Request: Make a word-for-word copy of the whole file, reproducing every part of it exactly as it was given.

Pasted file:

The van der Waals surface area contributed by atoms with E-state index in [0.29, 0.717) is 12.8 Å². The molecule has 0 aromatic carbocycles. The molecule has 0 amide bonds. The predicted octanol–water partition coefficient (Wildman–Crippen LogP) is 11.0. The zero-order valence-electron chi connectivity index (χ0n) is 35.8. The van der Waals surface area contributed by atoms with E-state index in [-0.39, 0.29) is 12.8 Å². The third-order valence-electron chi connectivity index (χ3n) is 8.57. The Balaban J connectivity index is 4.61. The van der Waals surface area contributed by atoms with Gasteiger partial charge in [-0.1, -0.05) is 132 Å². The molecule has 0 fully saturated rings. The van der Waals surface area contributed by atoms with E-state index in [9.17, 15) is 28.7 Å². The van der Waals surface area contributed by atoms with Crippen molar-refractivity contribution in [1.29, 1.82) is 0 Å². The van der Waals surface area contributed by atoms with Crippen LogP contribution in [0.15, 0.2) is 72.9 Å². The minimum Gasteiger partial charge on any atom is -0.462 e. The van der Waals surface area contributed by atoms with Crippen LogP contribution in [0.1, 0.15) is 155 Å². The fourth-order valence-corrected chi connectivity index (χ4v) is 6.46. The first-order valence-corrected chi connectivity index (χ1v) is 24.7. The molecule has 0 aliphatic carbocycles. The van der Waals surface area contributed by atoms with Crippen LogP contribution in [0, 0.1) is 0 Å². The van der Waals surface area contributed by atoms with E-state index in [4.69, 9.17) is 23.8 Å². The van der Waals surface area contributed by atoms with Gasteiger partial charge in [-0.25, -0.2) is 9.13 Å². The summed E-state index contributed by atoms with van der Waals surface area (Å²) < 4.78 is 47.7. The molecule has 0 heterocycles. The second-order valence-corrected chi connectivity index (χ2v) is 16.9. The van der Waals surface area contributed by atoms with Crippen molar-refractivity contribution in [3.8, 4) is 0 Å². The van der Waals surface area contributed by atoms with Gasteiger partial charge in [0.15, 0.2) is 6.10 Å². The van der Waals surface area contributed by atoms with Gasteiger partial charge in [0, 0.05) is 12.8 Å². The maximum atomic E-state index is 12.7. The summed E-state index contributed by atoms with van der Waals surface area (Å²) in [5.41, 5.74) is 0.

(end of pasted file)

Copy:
The van der Waals surface area contributed by atoms with E-state index in [0.29, 0.717) is 12.8 Å². The molecule has 0 aromatic carbocycles. The molecule has 0 amide bonds. The predicted octanol–water partition coefficient (Wildman–Crippen LogP) is 11.0. The zero-order valence-electron chi connectivity index (χ0n) is 35.8. The van der Waals surface area contributed by atoms with E-state index in [-0.39, 0.29) is 12.8 Å². The third-order valence-electron chi connectivity index (χ3n) is 8.57. The Balaban J connectivity index is 4.61. The van der Waals surface area contributed by atoms with Gasteiger partial charge in [-0.1, -0.05) is 132 Å². The molecule has 0 fully saturated rings. The van der Waals surface area contributed by atoms with E-state index in [9.17, 15) is 28.7 Å². The van der Waals surface area contributed by atoms with Crippen molar-refractivity contribution in [1.29, 1.82) is 0 Å². The van der Waals surface area contributed by atoms with Crippen LogP contribution in [0.15, 0.2) is 72.9 Å². The minimum Gasteiger partial charge on any atom is -0.462 e. The van der Waals surface area contributed by atoms with Crippen LogP contribution in [0.1, 0.15) is 155 Å². The fourth-order valence-corrected chi connectivity index (χ4v) is 6.46. The first-order valence-corrected chi connectivity index (χ1v) is 24.7. The molecule has 0 aliphatic carbocycles. The van der Waals surface area contributed by atoms with Crippen LogP contribution in [0, 0.1) is 0 Å². The van der Waals surface area contributed by atoms with E-state index in [4.69, 9.17) is 23.8 Å². The van der Waals surface area contributed by atoms with Gasteiger partial charge in [-0.25, -0.2) is 9.13 Å². The summed E-state index contributed by atoms with van der Waals surface area (Å²) < 4.78 is 47.7. The molecule has 0 heterocycles. The second-order valence-corrected chi connectivity index (χ2v) is 16.9. The van der Waals surface area contributed by atoms with Crippen molar-refractivity contribution in [3.8, 4) is 0 Å². The van der Waals surface area contributed by atoms with Gasteiger partial charge in [0.15, 0.2) is 6.10 Å². The van der Waals surface area contributed by atoms with Gasteiger partial charge in [0, 0.05) is 12.8 Å². The maximum atomic E-state index is 12.7. The summed E-state index contributed by atoms with van der Waals surface area (Å²) in [5.41, 5.74) is 0.